There is not a test that proves the magic that we saw.

So, we did not focus on a test that does not show students overcoming obstacles in their lives.  We focused on the child.  We believed in them.  We helped them strive in situations where everything was stacked against them.  We made magic happen…and that is hard to do while teaching to a test.

We made a conscientious decision to think about our students as more than numbers.  We decided that we want the students to know how to learn on their own and not need us there to help them after they leave our room.  We decided to take into account what they may me going through in life.  We decided to dig in and not give up on students that gave up on themselves.  We decided to believe in something bigger than ourselves and trust in the magic that can happen in our classrooms. 

Is that wrong?

Are we wrong?

Am I wrong?

I don’t know about you, but I don’t think that I can think of living in a world, especially educational world, where this is wrong.  I chose to believe in my students and believe in educational magic.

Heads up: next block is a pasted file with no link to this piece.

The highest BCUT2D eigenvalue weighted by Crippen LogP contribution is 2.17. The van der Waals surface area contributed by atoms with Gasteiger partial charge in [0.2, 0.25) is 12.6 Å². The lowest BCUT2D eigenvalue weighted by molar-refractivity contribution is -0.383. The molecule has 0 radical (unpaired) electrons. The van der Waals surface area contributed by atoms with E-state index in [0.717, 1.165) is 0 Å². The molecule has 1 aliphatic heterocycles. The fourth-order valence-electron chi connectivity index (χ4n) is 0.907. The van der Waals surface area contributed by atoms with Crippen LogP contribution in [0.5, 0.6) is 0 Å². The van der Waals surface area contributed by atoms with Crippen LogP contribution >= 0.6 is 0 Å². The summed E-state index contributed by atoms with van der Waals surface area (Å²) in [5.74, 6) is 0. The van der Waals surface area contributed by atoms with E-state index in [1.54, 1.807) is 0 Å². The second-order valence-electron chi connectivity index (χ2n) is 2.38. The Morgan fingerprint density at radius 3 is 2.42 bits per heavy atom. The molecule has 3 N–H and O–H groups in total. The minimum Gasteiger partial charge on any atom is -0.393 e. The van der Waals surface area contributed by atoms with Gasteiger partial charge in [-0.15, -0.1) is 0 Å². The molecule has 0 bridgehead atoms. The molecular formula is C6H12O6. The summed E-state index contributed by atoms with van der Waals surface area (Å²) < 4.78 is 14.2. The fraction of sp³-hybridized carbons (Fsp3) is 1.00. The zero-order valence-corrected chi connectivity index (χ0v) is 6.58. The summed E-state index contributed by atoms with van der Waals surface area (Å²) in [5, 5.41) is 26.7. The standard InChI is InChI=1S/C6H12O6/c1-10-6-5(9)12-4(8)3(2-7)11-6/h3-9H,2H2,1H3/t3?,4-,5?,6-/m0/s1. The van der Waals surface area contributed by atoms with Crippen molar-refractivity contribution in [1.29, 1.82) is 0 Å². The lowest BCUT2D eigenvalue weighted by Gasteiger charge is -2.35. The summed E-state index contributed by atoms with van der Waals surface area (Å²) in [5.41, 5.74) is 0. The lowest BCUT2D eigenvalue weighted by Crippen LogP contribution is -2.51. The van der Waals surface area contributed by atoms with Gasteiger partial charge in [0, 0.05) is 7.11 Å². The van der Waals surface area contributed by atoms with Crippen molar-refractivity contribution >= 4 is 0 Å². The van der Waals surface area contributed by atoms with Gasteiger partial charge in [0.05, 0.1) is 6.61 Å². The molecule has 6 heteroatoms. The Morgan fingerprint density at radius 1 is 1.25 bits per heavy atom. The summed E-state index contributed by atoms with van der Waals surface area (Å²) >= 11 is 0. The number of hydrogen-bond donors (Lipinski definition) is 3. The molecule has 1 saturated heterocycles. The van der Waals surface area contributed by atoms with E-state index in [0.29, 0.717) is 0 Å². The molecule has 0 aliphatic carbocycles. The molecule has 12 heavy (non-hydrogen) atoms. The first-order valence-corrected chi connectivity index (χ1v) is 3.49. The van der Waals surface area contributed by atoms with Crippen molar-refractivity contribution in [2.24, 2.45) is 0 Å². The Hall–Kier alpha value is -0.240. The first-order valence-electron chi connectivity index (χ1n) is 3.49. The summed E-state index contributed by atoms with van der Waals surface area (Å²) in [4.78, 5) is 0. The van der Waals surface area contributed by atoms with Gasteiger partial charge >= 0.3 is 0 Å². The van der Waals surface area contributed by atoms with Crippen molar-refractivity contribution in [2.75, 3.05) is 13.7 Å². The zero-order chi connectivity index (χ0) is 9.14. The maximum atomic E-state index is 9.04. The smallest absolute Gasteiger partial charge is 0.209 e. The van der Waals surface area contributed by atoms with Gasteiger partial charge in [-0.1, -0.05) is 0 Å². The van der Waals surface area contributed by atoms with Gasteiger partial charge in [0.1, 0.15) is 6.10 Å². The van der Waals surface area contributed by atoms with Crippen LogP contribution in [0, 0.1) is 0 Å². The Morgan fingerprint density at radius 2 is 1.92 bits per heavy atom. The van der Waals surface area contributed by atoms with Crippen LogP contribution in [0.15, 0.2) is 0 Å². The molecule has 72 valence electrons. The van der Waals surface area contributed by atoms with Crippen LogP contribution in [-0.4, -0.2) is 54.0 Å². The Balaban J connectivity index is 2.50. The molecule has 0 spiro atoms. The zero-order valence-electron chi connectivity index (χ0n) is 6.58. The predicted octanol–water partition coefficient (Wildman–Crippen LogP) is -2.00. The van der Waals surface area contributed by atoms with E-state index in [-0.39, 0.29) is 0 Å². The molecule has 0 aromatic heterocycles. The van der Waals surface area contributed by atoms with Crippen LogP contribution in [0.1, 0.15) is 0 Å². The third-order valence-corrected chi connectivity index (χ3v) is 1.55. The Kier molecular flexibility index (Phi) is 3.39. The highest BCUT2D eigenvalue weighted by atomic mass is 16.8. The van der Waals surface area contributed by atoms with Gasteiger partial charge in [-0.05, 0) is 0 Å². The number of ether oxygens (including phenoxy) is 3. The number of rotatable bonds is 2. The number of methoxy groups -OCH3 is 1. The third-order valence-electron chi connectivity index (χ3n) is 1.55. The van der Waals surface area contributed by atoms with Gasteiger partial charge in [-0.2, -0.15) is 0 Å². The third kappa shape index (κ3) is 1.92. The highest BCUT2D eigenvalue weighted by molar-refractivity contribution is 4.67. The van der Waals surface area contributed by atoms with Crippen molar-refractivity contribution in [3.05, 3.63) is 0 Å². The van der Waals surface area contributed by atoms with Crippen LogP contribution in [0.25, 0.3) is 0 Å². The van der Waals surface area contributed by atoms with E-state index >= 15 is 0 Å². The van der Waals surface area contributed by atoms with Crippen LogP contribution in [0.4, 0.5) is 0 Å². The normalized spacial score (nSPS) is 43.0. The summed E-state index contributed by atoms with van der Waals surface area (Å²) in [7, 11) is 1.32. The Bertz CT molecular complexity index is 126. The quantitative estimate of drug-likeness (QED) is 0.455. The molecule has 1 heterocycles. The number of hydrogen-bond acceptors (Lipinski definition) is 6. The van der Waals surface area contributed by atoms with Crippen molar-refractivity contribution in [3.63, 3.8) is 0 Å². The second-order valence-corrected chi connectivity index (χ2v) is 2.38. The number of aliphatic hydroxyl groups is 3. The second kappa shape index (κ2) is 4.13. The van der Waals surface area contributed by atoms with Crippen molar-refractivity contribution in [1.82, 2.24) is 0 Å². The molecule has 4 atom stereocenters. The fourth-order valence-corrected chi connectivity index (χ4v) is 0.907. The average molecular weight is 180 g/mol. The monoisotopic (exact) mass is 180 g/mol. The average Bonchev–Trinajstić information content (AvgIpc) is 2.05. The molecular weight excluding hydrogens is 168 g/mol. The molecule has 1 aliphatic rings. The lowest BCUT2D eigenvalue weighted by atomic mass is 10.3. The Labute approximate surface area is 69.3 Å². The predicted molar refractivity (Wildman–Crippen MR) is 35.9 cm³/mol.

(c)DearTeacherLT2013 (You may use the image if you link back to the blog and/or give credit to Dear Teacher/Love Teacher)

(c)DearTeacherLT2013 (You may use the image if you link back to the blog and/or give credit to Dear Teacher/Love Teacher)

So the test scores were not great.  Is that what really matters?  What can you look to that proves that there was more going on in your classroom than can be judged by the test?

Here is a test for you…with results to change your mood after learning about your state results:

  • Who is that student that was your your class that could not do anything on grade level and refused to try that ended the year trying their hardest just because you asked them to and they know you care?
  • Who is that student that you know had a rough go of it at home, but looked to your classroom as a sanctuary?